Helen Serras-Herman and Louise Taggert
Posing for a photo with the late iconic gemology instructor, Louise Taggert, at right, in 1995, during my presentation of the GLMS-DC’s Educational Award. (Andrew Herman)

The gemology class taught there is a great introduction to the world of gems. Students learn about the Mohs hardness scale, gemstones’ physical properties, world mining locations, and the lapidary arts. Each week’s curriculum usually pivots around one gemstone, with hands-on specimens and jewelry. The gemology class was first established and taught by Louise Elizabeth Cook Taggart (1900-1998) in 1971. I had the honor to meet Mrs. Taggart when she was in her 90s and still very active. She was a Gem, Lapidary & Mineral Society of Washington, D.C. (GLMS-DC) member and gave lectures at the monthly meetings. I was delighted to present her with the club’s Educational Award during our third annual lecture series in 1995, a special event I organized during the club’s annual gem show while serving as president.

I also visited Mrs. Taggart in the early 1990s at her home in Bethesda, where she showed me her gem collection and shared stories of her world travels. She began teaching the lapidary and gemology class at the Potomac Center after her diplomat husband, Paul Taggart, and she returned from service in Germany. She led that lapidary and gemology class for 27 years until her passing in 1998.

Her class successor was Lisa Carp (1928-2017), another gem and jewelry lover. Neither teacher held a gemology degree, but they were both kind, fascinating, and richly educated people of the world who had collected interesting gems and jewelry from various locations. They both had an amazing gift of sharing their travels and love for gemstones and jewelry with their students by showing specimens and intertwining personal stories that made the class a great success.

Lisa was born in Germany, but her family immigrated to the United States in 1934, ahead of the dangerous political environment. She graduated with a degree in bacteriology. She married and had two daughters and later traveled the world with her husband. I developed a close friendship with Lisa, too. She was always on the lookout for new and unusual gem materials, which she often purchased from us and shared with her students. I learned a lot from both women about making class fun, interesting, and appealing to a broader audience.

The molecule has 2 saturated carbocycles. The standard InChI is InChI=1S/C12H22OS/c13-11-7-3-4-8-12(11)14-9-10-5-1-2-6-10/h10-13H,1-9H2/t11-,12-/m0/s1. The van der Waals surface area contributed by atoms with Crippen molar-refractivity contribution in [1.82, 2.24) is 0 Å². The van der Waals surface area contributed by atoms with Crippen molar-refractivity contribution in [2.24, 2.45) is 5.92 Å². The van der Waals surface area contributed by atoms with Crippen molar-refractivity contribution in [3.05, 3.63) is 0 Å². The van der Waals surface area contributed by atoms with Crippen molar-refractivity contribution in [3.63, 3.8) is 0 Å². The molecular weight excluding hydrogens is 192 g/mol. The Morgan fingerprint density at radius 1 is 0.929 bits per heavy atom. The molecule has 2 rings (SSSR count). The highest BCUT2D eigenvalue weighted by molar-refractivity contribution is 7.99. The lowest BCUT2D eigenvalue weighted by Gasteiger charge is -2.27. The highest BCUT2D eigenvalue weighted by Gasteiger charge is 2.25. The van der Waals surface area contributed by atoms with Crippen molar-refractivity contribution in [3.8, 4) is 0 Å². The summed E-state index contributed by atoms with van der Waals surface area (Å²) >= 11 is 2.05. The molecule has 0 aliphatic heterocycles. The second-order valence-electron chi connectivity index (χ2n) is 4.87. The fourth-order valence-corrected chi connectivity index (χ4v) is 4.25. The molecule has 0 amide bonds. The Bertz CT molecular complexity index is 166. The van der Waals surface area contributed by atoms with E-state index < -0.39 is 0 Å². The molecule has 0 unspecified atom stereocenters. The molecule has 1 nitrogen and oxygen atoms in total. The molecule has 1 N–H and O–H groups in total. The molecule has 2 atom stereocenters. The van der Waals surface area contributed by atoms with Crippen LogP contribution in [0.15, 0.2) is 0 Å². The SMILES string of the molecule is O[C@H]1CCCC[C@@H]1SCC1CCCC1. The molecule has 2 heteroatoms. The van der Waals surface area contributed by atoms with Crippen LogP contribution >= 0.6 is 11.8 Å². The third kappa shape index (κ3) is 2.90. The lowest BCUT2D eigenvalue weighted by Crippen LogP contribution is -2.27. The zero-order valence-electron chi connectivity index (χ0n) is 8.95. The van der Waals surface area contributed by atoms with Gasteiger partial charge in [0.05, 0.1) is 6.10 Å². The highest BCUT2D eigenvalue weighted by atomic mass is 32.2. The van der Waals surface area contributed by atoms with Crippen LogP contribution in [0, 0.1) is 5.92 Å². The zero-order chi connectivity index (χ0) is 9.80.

Lisa Carp, Tim Morgan, Michelle McMurty
Two of the three Potomac gemology class teachers – Lisa Carp, left, and Tim Morgan, with his wife Michelle McMurty. (Helen Serras-Herman)

The class’ current instructor is Tim Morgan, who took over the reins from Lisa. Tim holds a Ph.D. in history and taught history at the Christopher Newport University in Virginia from 1971 until he retired in 2005. He is currently a GIA gemology student, an active member of the DC-GIA Alumni, and a dedicated gem and jewelry researcher. Tim served as director for the Washington D.C. Bead Museum for two years (2007- 2008) and as speaker-in-residence for the EFLMS Wildacres Workshop in North Carolina in 2016. He is married to Michelle McMurty, a wonderful jewelry artist and gem lover, always by his side.

Like his predecessors, Tim works tirelessly to enhance the class with new presentations and specimens. Every time I return to Maryland, I share a presentation with the class and hold a show-and-tell at the end. I am amazed that some of the students are part of Mrs. Taggart’s original class! We always conclude our visit with a wonderful crab cake lunch in the Potomac Village, and I’ve been honored and humbled to see people at lunch wearing one of my pieces of lapidary jewelry.

As I write this, the Potomac gemology class is on hiatus due to COVID-19 safety measures, so be sure to call ahead to confirm. Typically, courses are taught during three months and include beginner and advanced classes, each taught once a week, from 10 a.m. to 12:15 p.m.

If you live within the Washington, D.C., metro area, which encompasses Maryland and Virginia, this gemology class is a great learning opportunity. Call the center at 240-777-6840, or check the online schedule.

Author: Helen Serras-Herman

Helen Serras-Herman Helen Serras-Herman, a 2003 National Lapidary Hall of Fame inductee, is an acclaimed gem sculptor and gemologist with over 37 years of experience in unique gem sculpture and jewelry art. Visit her website at and her business Facebook page at Gem Art Center/Helen Serras-Herman.